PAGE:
Rusted Root displays diversity during Penn's Peak concert
Rusted Root is one band that doesn't fit neatly into one musical category.
Blending folk, acoustic, and world music with African, Native American, and Latin American influences, the Pittsburgh-based sextet defies explanation.
This hard-touring group of musicians could easily stake a claim as one of the great jam bands on the scene today.
Their performance at Penn's Peak on Friday night was no exception.
The group somehow managed to turn the concert hall into a space that felt more like an intimate coffeehouse with a bit more room for dancing rather than a full-fledged musical venue.
Rusted Root has been together since 1990, but had their first taste of commercial success in 1994 with the release of their CD "When I Woke", which contained their biggest hit, "Send Me On My Way."
During the Penn's Peak show they proved that they have even more musical surprises up their sleeve. Starting with a mellow version of "Beautiful People", the band was just getting warmed up, easing into the rhythmic "Back to the Earth" and livelier "Martyr", two other tracks from "When I Woke" that showcased the musicality of the group's founder/guitarist/vocalist Michael Glabicki and also gave vocalist/percussionist Liz Berlin the chance to shine. Most of their set consisted of songs from that landmark CD, including "Food and Creative Love", "Cruel Sun", "Lost in a Crowd", and their trademark song "Send Me On My Way."
But that wasn't all they had to offer. Glabicki said they are planning to release a new album in March 2012, and they worked a number of new songs into their set.
The new tracks, "Monkey Pants", "Cover Me Up", and "Fortunate Freaks" are a bit of a departure for the band with a more radio-friendly pop sound that mixes elements of rock and soul into the distinctive Rusted Root sound.
They further showed their versatility by playing two cover songs. They added their own touch to Elvis Presley's 1969 hit "Suspicious Minds" and Neil Young's signature hit "Cinnamon Girl".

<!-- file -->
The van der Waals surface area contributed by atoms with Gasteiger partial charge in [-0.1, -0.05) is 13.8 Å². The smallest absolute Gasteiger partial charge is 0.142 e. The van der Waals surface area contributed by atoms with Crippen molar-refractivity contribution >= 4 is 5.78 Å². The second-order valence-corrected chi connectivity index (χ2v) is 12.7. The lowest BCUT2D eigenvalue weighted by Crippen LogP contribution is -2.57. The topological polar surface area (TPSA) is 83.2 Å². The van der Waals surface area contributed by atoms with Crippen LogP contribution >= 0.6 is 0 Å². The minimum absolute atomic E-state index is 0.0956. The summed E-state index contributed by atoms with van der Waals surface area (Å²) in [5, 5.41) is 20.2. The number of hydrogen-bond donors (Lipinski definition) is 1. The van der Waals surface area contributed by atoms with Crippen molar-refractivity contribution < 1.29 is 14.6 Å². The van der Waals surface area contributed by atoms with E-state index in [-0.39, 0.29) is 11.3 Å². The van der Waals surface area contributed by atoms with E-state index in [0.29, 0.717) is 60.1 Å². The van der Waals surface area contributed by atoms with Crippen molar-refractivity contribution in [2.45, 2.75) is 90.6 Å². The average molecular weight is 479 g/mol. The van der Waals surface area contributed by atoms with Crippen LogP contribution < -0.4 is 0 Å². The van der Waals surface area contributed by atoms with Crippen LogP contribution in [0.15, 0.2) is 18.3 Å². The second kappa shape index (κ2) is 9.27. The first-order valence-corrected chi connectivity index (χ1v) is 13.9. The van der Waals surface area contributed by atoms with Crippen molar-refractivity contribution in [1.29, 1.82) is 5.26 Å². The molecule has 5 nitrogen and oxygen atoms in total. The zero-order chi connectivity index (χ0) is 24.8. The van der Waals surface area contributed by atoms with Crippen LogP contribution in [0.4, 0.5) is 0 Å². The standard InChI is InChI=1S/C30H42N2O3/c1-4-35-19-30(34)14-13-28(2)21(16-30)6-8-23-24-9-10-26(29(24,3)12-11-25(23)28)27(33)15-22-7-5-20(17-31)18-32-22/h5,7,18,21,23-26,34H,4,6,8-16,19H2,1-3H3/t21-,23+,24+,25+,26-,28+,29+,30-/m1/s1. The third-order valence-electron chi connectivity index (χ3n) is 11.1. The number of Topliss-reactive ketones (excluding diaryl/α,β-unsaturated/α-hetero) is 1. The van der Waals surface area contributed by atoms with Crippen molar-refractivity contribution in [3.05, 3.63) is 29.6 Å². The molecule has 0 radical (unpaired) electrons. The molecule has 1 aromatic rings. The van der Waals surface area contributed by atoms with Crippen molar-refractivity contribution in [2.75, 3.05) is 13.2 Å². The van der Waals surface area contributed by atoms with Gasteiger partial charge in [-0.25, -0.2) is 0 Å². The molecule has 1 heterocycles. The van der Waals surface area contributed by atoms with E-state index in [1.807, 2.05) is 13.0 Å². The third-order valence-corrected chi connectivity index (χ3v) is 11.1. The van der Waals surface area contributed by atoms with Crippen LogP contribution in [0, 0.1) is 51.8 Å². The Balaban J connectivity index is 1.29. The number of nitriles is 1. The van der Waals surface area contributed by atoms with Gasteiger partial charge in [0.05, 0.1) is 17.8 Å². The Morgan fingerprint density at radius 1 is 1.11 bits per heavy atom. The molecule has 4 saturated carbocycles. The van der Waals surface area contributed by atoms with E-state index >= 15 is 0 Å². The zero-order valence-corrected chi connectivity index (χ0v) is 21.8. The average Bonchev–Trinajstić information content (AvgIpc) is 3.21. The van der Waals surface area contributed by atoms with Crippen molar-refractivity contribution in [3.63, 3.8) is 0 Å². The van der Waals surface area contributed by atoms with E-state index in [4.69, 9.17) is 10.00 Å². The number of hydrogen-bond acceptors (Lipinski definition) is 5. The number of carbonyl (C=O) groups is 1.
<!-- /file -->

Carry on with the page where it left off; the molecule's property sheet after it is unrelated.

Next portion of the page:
Rusted Root has a loyal following in the Northeast, with Glabicki making a point to thank those who attended their recent shows in Hazleton and Wilkes-Barre and followed them to Jim Thorpe on Friday.
The band wrapped up their set with a spirited rendition of "Drum Trip", a jam session that showcased the skills of drummer Preach Freedom and gave Berlin and guitarist Colter Harper the chance show their skill on the African drums. Berlin handled percussion duties admirably, playing any combination of the tambourine, maracas, finger cymbals, and African shekere throughout the set.
Guitarist Dirk Harper and bassist/percussionist Patrick Norman weren't lacking in skill, either. The impressive instrumental then led to their final track, "Ecstasy", a lengthy closing song that left the crowd breathless.
Rusted Root is one band that may not seek commercial pop success, but dazzle with their live performances.
On Friday night this group of talented musicians satisfied their legion of existing fans and no doubt made some new ones over the course of the night.
Upcoming shows at Penn's Peak include Jo Dee Messina on Oct. 1, Gordon Lightfoot on Oct. 2, and Melvin Seals and JGB on October 6. For more information or tickets visit www.pennspeak.com.